wages of labor as much as possible "
Of course Mr. McDowell did not intend
to say that the southwestern revolt arose
out of any particular act of stock-water
ing , or that it was designed to undo any
wrongful act of that character. In fact ,
the strikers made no demand for a gen
eral increase in wages , and so far as can
bo learned their alleged grievances did
not concern the quostion-qf wages at all ,
Mr. McDowell obviously intended to bo
understood ns saying that stock-watering _
is the occasion of general discontent
among workman rather than that it was
the immediate reason for the southwest
ern outbreak , and this view is confirmed
by his subsequent declaration that the ef
fort to pay dividends on fictitious stock
had produced "groat irritation all over
the country. " Mr. McDowell's state
ment is unquestionably correct , and it
puts the responsibility for much of the
prevalent discontent just where it bo-
In the early period of railroad building
in this country tlio stocks and bonds
issued represented fairly the cost of con
struction , and it was believed that when
the business became settled the charges
levied on the public would cover only a
fair return on the capital invested. All
such expectations passed away with the
rise of tlio Jay Gould school of railroad
wreckers and stock gamblers. While the
law required railroad stocks to represent
the cost dollar for dollar , it was evaded
by tlio creation of construction compa
nies and Credit Mobilicr organizations as
wheels within wheels , and in this man
ner the statutes were nullified anil the
roads bonded and stocked for two , three ,
or four times their value. As a consequence
quence the people are now being assessed
in tlio form of freights and transporta
tion rates to pay dividends on uncounted
millions of bogus capital. It would bo
hard to find any parallel to this stupendous
outrage , prepotratcd by cunning manipu
lators wlio , studied tlio letter of the
law to cva'dc its spirit and who suc
ceeded in fixing an enormous amount of
watered stocks as a permanent tax on
the industries of the country. It is draw
ing it very mild indeed to say that this"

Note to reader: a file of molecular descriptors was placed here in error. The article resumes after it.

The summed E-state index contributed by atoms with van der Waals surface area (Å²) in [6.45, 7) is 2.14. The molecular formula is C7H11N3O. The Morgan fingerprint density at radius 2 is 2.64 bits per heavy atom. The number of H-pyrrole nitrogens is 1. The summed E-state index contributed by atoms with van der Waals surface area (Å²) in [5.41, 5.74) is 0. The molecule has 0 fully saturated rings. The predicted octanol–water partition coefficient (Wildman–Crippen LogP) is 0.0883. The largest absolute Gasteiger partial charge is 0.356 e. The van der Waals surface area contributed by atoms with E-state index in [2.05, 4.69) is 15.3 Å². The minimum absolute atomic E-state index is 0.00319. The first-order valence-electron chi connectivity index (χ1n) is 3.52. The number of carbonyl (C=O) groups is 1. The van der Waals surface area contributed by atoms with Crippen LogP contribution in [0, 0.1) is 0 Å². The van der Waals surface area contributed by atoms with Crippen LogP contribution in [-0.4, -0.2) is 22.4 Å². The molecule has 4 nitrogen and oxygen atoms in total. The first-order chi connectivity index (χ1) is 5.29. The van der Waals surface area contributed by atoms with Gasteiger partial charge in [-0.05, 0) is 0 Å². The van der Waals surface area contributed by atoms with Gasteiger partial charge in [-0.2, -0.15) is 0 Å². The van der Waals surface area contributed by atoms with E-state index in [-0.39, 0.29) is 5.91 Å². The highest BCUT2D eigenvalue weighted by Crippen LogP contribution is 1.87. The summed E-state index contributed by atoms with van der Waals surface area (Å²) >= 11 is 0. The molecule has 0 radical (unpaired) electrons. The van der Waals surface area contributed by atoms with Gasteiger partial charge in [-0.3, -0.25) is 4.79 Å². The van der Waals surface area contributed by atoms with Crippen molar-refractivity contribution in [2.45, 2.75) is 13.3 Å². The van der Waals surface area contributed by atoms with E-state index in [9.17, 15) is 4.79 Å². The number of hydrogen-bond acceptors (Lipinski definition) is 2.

rascality has caused "great irritation"
among all classiu of tlio people and pro
duced an ill-feeling toward all who were
engaged in it.
Jay Gould , after an unprecedented
career as a railroad wrecker and stock
gambler , now poses before the country
as the embodiment of law and order.
His wist fortune has boon accumulated
by the systematic and industrious prac
tice of every wile known to a man who
studied the law that ho might avoid Its
requirements and evade its penalties. Ho
has employed the finest legal talent in
the Umtoif States to seek for loopholes iu
the law and advise him how far it might
go without becoming liable to imprison
ment in the penitentiary. Acting in this
manner , ho utts watered botli bonds and
stocks and shifted illegitimate burdnns
on the people ; ho has wrecked roads and
compelled honest stockholders to sell out
on terms little hotter than robbery
ami by falsa representations
and tricky management has induced
Investors to buy his diluted
stocks at vastly moro than their valuo.
But nil the wronc helms done individually
is insignificant compared with his stock
waterings jobs , which have laid lasting
illegitimate burdens on the business of
the country. It is an astounding para
dox that after such a career Jay Gould ,
wiio cunningly kept within the letter of
the law. while violating all its equity and
spirit , should bo nblo to appear as tlio
representative of legal right and call
upon all men opposed to lawlessness and
disorder to rally about him. Ha has
done moro than any man In America to
stimulate sharp practices and foster a
contompr for the law to the protection of
which ho now appeals. Ins name is
odious , not only among his employes ,
but among merchants , farmers , manu
facturers , shippers , and in fact all classes.
The mere fact that ho represents 0110
side in a great labor dispute , and presents
himself as a man with the law all on his
side encourages contempt for legal auth
ority and makes it moro dillleulty to set
tle strikes in any quarter. It Jay Gould
would gather up nis stocks and bonds ,
get aboard his yacht , and tuko oii a sixty
day's supply of coal , and start with the
intention of going us fur as he could and
never returning , the country would rejoice -
Going Too Far.
C/ilcnyi / ) llcraUl.
The decision of Judge Pardeo , of the
United States court in Texas , in the
cases of various strikers who were ar-
raigncd before him for contempt and
lawlessness , their olVenscs being against
the Texas & Pacific road , which is in
possession of Jiulgo Pnrdco's court , is
attracting much attention. In some
respects tha remarks of the magibtrato
will not bo disputed , but in others they
will bo. Ho holds , in accordance with
woll-establishcd usage , that interference
witn property that is in the hands of a
court is contempt and can bo nunishcd
as such , but ho goi-s beyond this point
and assorts that where the employes of a
road that is ii ) the hands of a
receiver uombinoi together to leave its
employ , even without violence or throats ,
but "with the inteiitiou embarrassing
the officers of the court in operating it , "
they are also miilty of contempt.
Such a sentiment as this , which prac
tically denies to American citizens the
liberty of lawful concerted action , is in